By Julie Melton, Friends of Wisdom Prairie Council
On March 13, 2021, during one of our monthly bird surveys, Friends of Wisdom Prairie volunteers spotted a Great Horned Owl (GHO). A few minutes after the initial sighting, we spotted a nest close by with another GHO sitting on it. We knew we had seen a mated pair. We weren’t surprised because we had seen owls on the grounds before. Since December, they could be heard calling.
A few days later, one of the birders in our group, Triet Tran, sent out a picture of two nestlings in the nest. Triet visited daily to take pictures of the owls. About a week later he saw that there were three nestlings. The third nestling was a bit smaller than the other two. Because GHOs lay their eggs a few days apart, the owlets may be different ages. All were fully feathered with light tan fluffy feathers.
On Palm Sunday, Triet only saw the two larger owls. They already had small ear tufts. He waited for an hour to see the small one. Then he found it on the ground below the nest. The strong winds may have been a factor. Young owls do venture out to the edges of the nest and sometimes they fall to the ground. The owl was too young to survive on its own. The parents would likely feed it, but it couldn’t escape predators. He brought it to the Monastery just as we were gathering for Sunday Assembly. Sister Lynne Smith and Sarah Wilkin Gibert found a box to put the owl in and some towels to keep it warm.
Staff on call at the Dane County Humane Society Wildlife Center advised us to bring the little owl in for a check-up to see if it was injured. They asked if we would be responsible for monitoring the owl family if they helped us reunite them. Many volunteers said they would do whatever was necessary. So, I took the owl in for an examination. We waited to hear what they found.
Little owl was uninjured. Wildlife Center staff made a plan to reunite it with its two nestmates and parents. They decided to strengthen the nest so that it would last for the rest of the season. A sturdy nest may be used for a couple of seasons by the same pair of owls. Reuniting requires a special team consisting of a licensed Wildlife Specialist, a volunteer who is a licensed arborist and another volunteer experienced with owl rescue. I waited for each of the team members to arrive late Monday afternoon.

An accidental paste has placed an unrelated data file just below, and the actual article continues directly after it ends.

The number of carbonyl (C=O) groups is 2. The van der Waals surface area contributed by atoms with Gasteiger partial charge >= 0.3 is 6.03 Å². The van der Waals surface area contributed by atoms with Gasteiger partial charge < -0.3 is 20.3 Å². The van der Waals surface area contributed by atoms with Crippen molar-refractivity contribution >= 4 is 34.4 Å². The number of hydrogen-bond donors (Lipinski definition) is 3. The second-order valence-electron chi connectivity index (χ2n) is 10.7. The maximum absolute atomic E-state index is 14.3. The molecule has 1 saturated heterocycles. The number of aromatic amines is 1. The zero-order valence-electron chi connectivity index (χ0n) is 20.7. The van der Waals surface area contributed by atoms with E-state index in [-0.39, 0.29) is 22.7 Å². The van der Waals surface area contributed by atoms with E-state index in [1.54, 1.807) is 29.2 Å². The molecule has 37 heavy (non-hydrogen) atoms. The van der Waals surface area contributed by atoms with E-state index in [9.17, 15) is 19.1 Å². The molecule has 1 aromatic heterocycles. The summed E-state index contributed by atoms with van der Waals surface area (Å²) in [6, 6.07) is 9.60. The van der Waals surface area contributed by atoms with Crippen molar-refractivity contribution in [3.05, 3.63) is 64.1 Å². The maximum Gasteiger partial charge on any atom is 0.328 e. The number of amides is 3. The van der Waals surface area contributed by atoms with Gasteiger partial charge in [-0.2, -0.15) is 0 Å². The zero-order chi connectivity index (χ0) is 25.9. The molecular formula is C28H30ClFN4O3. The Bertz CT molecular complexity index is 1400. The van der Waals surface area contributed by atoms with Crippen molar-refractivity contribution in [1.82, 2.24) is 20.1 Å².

Colin, the arborist, came first. He was equipped with all the ropes and hardware he uses in his job working for Bugg Treecare Company. First he attached his ropes to points above the nest to be able to make a safe ascent. On his next trip up, he carefully put each of the older owlets in a five-gallon bucket and brought them down to the ground. This was so that they wouldn’t be in the way as he secured a new nest over the original one. Volunteer Carol Pope finished getting the new nest ready. It was a wooden bushel basket filled with fresh pine boughs. Carol threaded twine through the slats in the basket so that Colin could tie it to the tree branches. Colin took the new nest up and placed it over the old one.
This whole process was directed by Sarah Karls, the licensed wildlife specialist who was overseeing the project. Sarah and Carol carefully placed the rescued owlet into the five-gallon bucket where its siblings were waiting. A small bag of dead mice was tied to the cover. This would be their first meal in the new nest as they waited for their parents to return. The young owls snapped their beaks as a sign of their distress at the strange happenings.
On his last ascent, Colin carried the precious cargo up to the new nest and placed the owlets inside. Sister Lynne was out walking. She watched the whole process. We both breathed a sigh of relief as Colin returned to the ground. The young owls were confused and concerned, but they were safe.
We couldn’t see the owl parents, but we knew they were watching and waiting for all of us to leave. They likely returned to feed their young after we left. The next day, the three owlets calmly looked out from their new nest. On Wednesday, the mother was at the nest with the young, apparently not minding people walking close by.
The decision to intervene with wildlife is not always clear. In this case it seemed like the right thing to do. Great Horned Owls are part of an interconnected web of many life forms at Holy Wisdom. We wish them success this year and for many years to come.